Guns & Patriots

NYS GOP lawmakers rail against rush gun ban

NYS GOP lawmakers rail against rush gun ban
Crowd rallies at the Jan. 19 Gun Appreciation Day in Albany, N.Y

New York State legislators told Human Events Gov. Andrew M. Cuomo’s hurried gun control bill, the New York Safe Act, signed on Jan. 15, is unconstitutional and an abuse of government power for political purposes.

“Bypassing the normal three-day review period, the governor rushed through an unconstitutional bill because he needs to position himself for a Democrat presidential primary in 2016,” said freshman Assemblyman Kieran Michael Lalor (R-Fishkill), a Marine Corps veteran.

The governor was pandering to the far left and wanted to pass his gun control law before the White House, Congress and Maryland Democrat Gov. Martin O’Malley, said the Pace University Law School graduate.

“This political game is disappointing to the many New Yorkers who saw Cuomo spend two years working on bi-partisan solutions,” he said.

“Now it looks like the governor’s focus is on the White House,” he said.

Assemblyman Steven F. McLaughlin (R.- Melrose) said, “Cuomo promised to be the most transparent governor in New York history, yet by utilizing the ‘Message of Necessity’ loophole, he was able to advance a bill that had zero public, technical, scientific, expert or legislative input.”

Watch Assemblyman Steven F. McLaughlin Part 1 of 2

The governor rushed the bill to lawmakers, he said.

“The leadership did not even have the courtesy to give us a copy of the bill for review until the last minute,” the former commercial airline pilot said.

“I had to keep looking at my Twitter feed to figure out what was happening,” he said.

Watch Assemblyman Steven F. McLaughlin Part 2 of 2

“This was the first day back in session after the holidays.  There was no bill language available.  All we had to rely on were Albany-filled rumors,” he said.

“We finally received a copy of the bill at approximately 11:30 p.m. on Jan. 14, however the majority advised us that we would not be going back into session,” McLaughlin said.

“The Republican-controlled Senate had already passed the bill 43 to 18 at approximately 11:30 p.m.,” he said.

“The assembly had about five hours of debate the next day.  The vote’s cast at 103 to 43 was mostly along party lines, with five Republican voting for it,” he said.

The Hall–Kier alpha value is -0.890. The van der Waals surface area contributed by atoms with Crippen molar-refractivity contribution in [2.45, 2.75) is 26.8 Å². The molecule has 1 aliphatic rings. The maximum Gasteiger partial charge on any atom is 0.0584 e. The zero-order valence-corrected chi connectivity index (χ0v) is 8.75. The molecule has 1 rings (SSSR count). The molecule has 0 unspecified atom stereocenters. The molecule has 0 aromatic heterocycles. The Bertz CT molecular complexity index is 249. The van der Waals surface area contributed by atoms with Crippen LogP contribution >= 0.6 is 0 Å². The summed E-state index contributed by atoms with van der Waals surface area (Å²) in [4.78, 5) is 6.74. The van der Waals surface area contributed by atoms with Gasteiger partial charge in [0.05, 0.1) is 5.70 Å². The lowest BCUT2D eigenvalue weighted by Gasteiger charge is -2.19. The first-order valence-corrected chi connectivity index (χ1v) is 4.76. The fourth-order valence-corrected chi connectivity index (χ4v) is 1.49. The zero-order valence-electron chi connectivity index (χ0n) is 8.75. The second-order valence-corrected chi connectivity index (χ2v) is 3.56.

“The governor had a signing ceremony within 10 minutes,” he said.

“The bill would not have passed had voters been given the chance to review it. Albany’s‘four men in a room’ knew that, so they rushed the law through to avoid public scrutiny,” Lalor said.

Upstate New York’s “gun country” had no input, he said.

The ‘four men in a room’ include Governor Cuomo, Assembly Speaker Sheldon “Shelly” Silver (D–Manhattan), Senate Majority Leader Dean G. Skelos (R–Rockville Center), and Senate co-Leader Jeffrey D. Klein (D-Bronx).

“Fifty-seven sections of the law were amended. Why are we rushing things?” McLaughlin asked.“It’s like cooking a meal for only half the time needed.”

“The bill is extremely flawed and error-riddled. It will do nothing to make New York safer, while doing much to endanger the safety of law-abiding citizens,” he said.

Lalor, a former school teacher said, “Voters want Albany to make our schools safer, but this law will do little for school safety.  In fact, school safety has been passed off to a blue ribbon panel meeting sometime in the future. The governor and the legislature should be discussing school safety initiatives right now, not passing them off to another group.”

“I am proud to have cast my vote against this law and I will continue to fight for the Second Amendment in Albany,” he said.

“No one in the assembly chamber, the senate chamber or on any floor of the capitol is worthy of shining the boots of our founding fathers, yet they arrogantly think they can trample on the Constitution. This bill is an all-out attack on the Constitutional rights of American citizens,” said McLaughlin, who like Lalor, is affiliated with the state’s Conservative Party and the Independence Party.

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